What was hot/熱門 in the world of Chinese learning on the web this week? In this Around the Web series we will be having a weekly look at the most popular, controversial or useful blog posts and articles that are related to learning Chinese and/or living in China or Taiwan.
Surely the most popular blog post regarding learning Chinese on the Internet this week, at least in terms of comments and discussion, must be Sinosplice’s post about ‘Language Power Struggles‘. A language power struggle occurs when both parties in a conversion are determined to converse using their chosen language and are unwilling to yield to the other party, which ultimately results in a conflict. The post analyses the various reasons that might causes a language power struggle, and also the main cases within which one might take place:
At the heart of the struggle is expectations. Each party has an idea in his mind about what language the other party should be speaking in that exchange of information we call communication. I’m going to split these expectations into two groups: pre-contact expectations and post-contact expectations.
Pre-contact expectations are a big, messy bag of preconceived notions about people. These include sweeping generalizations such as “foreigners can’t learn Chinese” or “there’s no way this Chinese farmer can speak English.” These are important, because before either party opens his mouth, they’re informing choice of language for the exchange.
The post is worth reading if only for the huge discussion in the comments, which is currently at 47 comments at the time of writing.
An absolutely stunning article, and not just in relation to Chinese. Smashing Magazine, which is well known for articles on design, takes a look at the various writing systems of the world, including Chinese, Japanese, Korean, Arabic and more:
Chinese characters are symbols that do not comprise an alphabet. This writing system, in which each character generally represents either a complete one-syllable word or a single-syllable part of a word, is called logo-syllabic. This also means that each character has its own pronunciation, and there is no way to guess it. Add to this the fact that being literate in Chinese requires memorizing about 4,000 characters and you’ve got quite a language to learn. Fortunately for us, we don’t need to learn Chinese in order to appreciate the beauty of its writing.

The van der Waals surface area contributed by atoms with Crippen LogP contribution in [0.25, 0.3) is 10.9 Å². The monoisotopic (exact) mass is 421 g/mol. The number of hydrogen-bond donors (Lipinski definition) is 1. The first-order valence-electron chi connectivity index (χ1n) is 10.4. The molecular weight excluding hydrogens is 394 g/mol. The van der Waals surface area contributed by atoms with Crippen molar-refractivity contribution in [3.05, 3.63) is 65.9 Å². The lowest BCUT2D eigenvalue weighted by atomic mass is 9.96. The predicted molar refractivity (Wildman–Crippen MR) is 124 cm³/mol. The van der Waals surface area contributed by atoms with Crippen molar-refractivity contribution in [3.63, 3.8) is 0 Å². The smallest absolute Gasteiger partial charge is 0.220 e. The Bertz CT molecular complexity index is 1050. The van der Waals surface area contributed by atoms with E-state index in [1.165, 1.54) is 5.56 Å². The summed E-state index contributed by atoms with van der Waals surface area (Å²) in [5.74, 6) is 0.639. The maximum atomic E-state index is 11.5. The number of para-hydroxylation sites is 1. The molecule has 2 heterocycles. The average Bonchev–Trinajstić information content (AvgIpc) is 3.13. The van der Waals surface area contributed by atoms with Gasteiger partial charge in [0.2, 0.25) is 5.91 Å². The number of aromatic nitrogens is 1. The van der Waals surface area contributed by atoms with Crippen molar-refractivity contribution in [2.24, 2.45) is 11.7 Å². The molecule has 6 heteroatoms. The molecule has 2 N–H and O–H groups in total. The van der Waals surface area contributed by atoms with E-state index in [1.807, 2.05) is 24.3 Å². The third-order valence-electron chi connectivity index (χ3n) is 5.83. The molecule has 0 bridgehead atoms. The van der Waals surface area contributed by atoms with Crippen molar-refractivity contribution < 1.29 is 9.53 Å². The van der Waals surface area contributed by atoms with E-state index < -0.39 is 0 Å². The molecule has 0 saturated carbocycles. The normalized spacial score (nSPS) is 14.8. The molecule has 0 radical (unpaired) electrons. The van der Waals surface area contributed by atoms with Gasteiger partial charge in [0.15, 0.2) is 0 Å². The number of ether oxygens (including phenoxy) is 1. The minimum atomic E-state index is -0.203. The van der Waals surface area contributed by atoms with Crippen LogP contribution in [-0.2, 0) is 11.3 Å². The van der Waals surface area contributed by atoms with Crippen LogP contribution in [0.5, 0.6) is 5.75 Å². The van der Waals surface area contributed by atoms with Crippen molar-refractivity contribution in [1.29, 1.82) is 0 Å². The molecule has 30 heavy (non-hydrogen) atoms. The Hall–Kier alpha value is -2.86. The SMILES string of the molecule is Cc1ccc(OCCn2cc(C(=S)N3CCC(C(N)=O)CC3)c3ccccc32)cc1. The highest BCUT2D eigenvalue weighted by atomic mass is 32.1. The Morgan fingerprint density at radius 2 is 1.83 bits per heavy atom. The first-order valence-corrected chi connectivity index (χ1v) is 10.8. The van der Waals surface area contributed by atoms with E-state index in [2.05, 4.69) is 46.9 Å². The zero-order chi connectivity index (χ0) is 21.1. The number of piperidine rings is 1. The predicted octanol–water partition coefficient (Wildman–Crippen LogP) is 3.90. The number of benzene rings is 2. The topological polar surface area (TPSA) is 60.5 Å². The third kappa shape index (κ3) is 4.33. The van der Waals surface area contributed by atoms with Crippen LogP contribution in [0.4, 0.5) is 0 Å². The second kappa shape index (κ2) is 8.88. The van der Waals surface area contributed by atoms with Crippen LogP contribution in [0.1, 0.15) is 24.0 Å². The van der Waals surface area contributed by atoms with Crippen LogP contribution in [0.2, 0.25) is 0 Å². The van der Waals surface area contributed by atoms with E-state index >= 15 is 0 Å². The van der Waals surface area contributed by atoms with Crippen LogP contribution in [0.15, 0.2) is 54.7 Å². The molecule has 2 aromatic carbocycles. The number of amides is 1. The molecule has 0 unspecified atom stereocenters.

If you are learning Chinese, or even just interested in Chinese culture, then Social Mandarin is an essential bookmark. If you find a decent website of blog post, submit it to Social Mandarin where the community can vote on and discuss it. The current homepage of Social Mandarin features the following websites: Neat tool with flashcards, sentence examples and more, Sexy Beijing – entertaining video podcast, Comparison between 就 and 才, Sleeping Cat’s Guide to Pinyin among others.
While technically not from this week, as it was originally posted on the 10th of May, How to Survive in China as a Foreigner is a really brilliant blog post, and since this is the first of our Around the Web series, we’ll make an exception and include it. A humourous list of dos and don’ts for foreigners living in China:
Try not to think in terms of right or wrong, rude or polite, dirty or clean. Ask as many questions as you can. Don’t talk about politics. Eat lots of noodles. Eat lots of fruit, but always clean them before hand. Don’t be shy. Go to karaoke. Don’t talk about Japan. If you like basketball play a pick up game with some strangers. Despite the fact that they don’t, look both ways before crossing the street. Bring your own ear plugs. Bring your own dental floss. Never pay full price. Don’t expect to get laid. Don’t do anything that could land you in jail. Find out what can and can’t land you in jail, you’ll be surprised.
And also the follow-up post, How to make the most of your time in China:
Do your best to learn a little Chinese; it’s easier than you think. Ask your friends for a cool Chinese name. Something involving tiger, dragon, or yellow-hair is preferred. Don’t wear a watch. Don’t worry about missing out on Facebook, your friends will be twice as happy to hear from you when you get back home. Ask questions. Ask lots of questions. Practice using chopsticks, this will impress the locals. Talk to the old people. They have seen more than you can imagine. Talk to the young people. They will see more than you can imagine. Get used to eating noodles for breakfast and eggs for dinner.
If you know of a blog or website we should keep an eye on, or if we missed a good blog post of article from last week please let us know below: